1834 Safed Arab Pogrom
|טבח צפת בשנת תקצ"ד|
|Arab attack on the Jews of Tzfat in 1834.|
The 1834 Safed Arab Pogrom occurred as part of the general rebellion against Muhammad Ali, the Egyptian governor who ran the Ottoman government in Safed and the rest of Israel. During their rampage in Safed that lasted 33 days, the Arabs murdered over 500 Jews, seriously wounded hundreds more and destroyed many homes, synagogues and businesses. Most residents fled penniless to Ein Zetim and other nearby villages. Eventually Ibrahim Pasha sent a contingent of Lebanese Druze who squelched the revolt. A number of the Arab leaders were arrested and hung but the Jews hardly received compensation for all their damaged and stolen property.
 Historical Overview
By the early 1800's the Jewish population of Tzfat had begun to grow, due to the immigration of Eastern European Ashkanazi Jews. Although the population suffered from rampant disease and poverty, new immigrants continued to chose Tzfat as their home when they came to live in the Holy Land. By 1834 the Jewish population of Tzfat numbered approximately three thousand people.
In 1834 the local Arabs rebelled against the new Egyptian governor who ruled Ottoman Palestine between 1831 to 1841. The rebellion against this governor, Muhammad Ali, expanded to include attacks against the Jews of Palestine. While the Jews of certain cities like Jerusalem were spared, Tzfat was not. A Safed Islamic clergyman named Muhamad Damoor incited the Moslems to attack the Jews of Tzfat. On June 15, 1834, local Arabs and Bedouins, including the Arabs who lived in the Arab Quarter of Tzfat itself, invaded Tzfat’s Jewish Quarter.
The Arabs destroyed homes, plundered synagogues and businesses and burned much of the city. Eyewitnesses described scenes of torture, and murder over the course of 33 days. Historians estimated that over 500 people were killed and many others were blinded and maimed.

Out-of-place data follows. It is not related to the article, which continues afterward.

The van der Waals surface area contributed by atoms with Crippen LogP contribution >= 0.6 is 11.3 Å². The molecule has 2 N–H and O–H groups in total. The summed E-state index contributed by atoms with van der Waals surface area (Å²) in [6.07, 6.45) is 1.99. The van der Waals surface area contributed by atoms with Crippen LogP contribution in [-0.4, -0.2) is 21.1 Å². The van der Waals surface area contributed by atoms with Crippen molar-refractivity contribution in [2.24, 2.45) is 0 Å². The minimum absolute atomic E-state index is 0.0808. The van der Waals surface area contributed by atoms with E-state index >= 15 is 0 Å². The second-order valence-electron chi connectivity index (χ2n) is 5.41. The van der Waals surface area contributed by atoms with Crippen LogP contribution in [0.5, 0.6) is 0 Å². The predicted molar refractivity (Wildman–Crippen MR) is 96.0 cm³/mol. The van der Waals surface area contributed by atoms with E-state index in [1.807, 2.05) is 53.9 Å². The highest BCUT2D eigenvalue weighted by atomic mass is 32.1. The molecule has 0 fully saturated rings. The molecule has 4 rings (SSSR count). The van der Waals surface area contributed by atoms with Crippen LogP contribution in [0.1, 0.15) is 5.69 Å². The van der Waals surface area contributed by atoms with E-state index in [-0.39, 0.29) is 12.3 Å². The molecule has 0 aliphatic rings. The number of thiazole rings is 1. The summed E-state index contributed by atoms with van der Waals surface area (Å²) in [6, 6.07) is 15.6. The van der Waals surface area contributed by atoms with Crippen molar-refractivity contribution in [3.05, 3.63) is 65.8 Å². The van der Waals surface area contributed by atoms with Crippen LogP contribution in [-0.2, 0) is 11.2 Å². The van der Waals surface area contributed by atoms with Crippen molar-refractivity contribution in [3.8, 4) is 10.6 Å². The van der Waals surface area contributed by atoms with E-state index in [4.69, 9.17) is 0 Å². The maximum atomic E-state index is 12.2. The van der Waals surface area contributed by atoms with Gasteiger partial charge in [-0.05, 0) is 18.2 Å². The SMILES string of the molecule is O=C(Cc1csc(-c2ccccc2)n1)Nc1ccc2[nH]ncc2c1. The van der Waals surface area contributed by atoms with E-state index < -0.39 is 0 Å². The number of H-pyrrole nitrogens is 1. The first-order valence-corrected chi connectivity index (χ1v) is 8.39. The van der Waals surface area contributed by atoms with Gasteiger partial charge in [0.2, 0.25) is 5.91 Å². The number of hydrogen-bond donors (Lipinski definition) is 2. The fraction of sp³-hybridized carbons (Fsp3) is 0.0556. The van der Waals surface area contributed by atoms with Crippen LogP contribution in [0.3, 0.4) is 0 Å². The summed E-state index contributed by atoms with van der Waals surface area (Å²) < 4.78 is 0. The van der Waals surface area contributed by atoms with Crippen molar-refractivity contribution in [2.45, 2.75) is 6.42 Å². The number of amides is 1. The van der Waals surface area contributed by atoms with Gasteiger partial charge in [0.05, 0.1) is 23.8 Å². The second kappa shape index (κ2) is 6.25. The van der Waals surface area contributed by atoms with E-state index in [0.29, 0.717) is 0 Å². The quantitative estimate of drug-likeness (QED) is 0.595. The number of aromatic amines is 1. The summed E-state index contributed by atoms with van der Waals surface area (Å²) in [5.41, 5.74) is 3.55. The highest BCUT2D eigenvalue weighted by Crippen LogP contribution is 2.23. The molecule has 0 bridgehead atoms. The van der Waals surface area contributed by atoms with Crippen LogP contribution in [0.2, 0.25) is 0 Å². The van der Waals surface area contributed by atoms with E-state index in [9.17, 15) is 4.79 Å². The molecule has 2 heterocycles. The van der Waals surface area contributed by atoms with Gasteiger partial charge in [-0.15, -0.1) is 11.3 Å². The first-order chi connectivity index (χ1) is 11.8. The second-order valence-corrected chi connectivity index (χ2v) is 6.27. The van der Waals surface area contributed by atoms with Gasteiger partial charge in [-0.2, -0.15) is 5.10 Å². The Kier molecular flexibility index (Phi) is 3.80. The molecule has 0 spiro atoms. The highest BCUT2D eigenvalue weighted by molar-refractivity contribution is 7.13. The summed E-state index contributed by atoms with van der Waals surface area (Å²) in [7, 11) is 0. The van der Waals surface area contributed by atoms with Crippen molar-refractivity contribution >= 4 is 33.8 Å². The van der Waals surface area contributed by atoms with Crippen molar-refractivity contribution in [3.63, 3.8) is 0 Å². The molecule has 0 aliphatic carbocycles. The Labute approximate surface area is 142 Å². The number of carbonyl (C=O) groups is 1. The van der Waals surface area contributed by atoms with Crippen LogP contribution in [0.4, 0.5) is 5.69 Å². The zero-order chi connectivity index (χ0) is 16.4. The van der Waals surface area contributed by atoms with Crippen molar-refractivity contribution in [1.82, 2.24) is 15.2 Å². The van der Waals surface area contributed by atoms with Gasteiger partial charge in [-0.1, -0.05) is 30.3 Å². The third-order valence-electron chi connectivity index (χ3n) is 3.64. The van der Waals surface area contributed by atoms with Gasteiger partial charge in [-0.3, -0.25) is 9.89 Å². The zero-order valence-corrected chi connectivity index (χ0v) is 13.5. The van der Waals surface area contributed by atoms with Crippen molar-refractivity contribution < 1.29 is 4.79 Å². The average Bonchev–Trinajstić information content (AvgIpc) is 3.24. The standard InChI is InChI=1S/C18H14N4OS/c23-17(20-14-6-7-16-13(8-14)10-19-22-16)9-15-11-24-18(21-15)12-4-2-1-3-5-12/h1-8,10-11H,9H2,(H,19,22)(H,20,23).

The majority of the Jews living in Tzfat escaped, taking refuge in nearby villages, including Arab villages. A large number of residents fled to Meron, Ein Zeytim and Biriya. Some hid in caves and vineyards. One rabbi paid the local qadi of Safed (religious judge) to allow approximately one thousand Jews to stay in the qadi’s courtyard but after a few days the qadi expelled them and they were forced to find refuge in the mountains. The people had no clothing, food or shelter. Many had run from their homes blindly and were unaware if and where their families had survived.
 Within the Old City
Several leaders of the Jewish community remained in the city to assist the wounded, elderly and children who had become separated from their parents. These rabbis continued to walk the streets each day, putting their own lives in danger as they assisted the people who needed their help.
 Thirty-Three Days
The Arab rioters lured the Jews back to the city and then attacked them again. They took their clothes, the only belongs that the Jews still had, and sent them running back to their hiding places. Within the city the Arabs destroyed hundreds of sacred books including Torah scrolls and the ancient books of Rabbi Isaac Abuhav. They also reached the synagogue at Mt. Meron and destroyed the Torah scroll in the Meron synagogue. The Arab rioters destroyed many of the Jews’ homes in their search for gold and silver and burned much of the Jewish Quarter.
 Revolt’s End
The Jews who were hiding in the surrounding mountains were finally able to make contact with outsiders who related the events to Ibrahim Pasha, the Egyptian ruler who had been occupied in Jerusalem and not been aware of the situation in Safed. Pasha sent a contingent of Lebanese Druze to put down the revolt. Ibrahim Pasha made an attempt to collect money from the Arab rioters but the Jews received very little compensation for their losses. Several of the Arab leaders of the pogrom were hung by Ibrahim Pasha.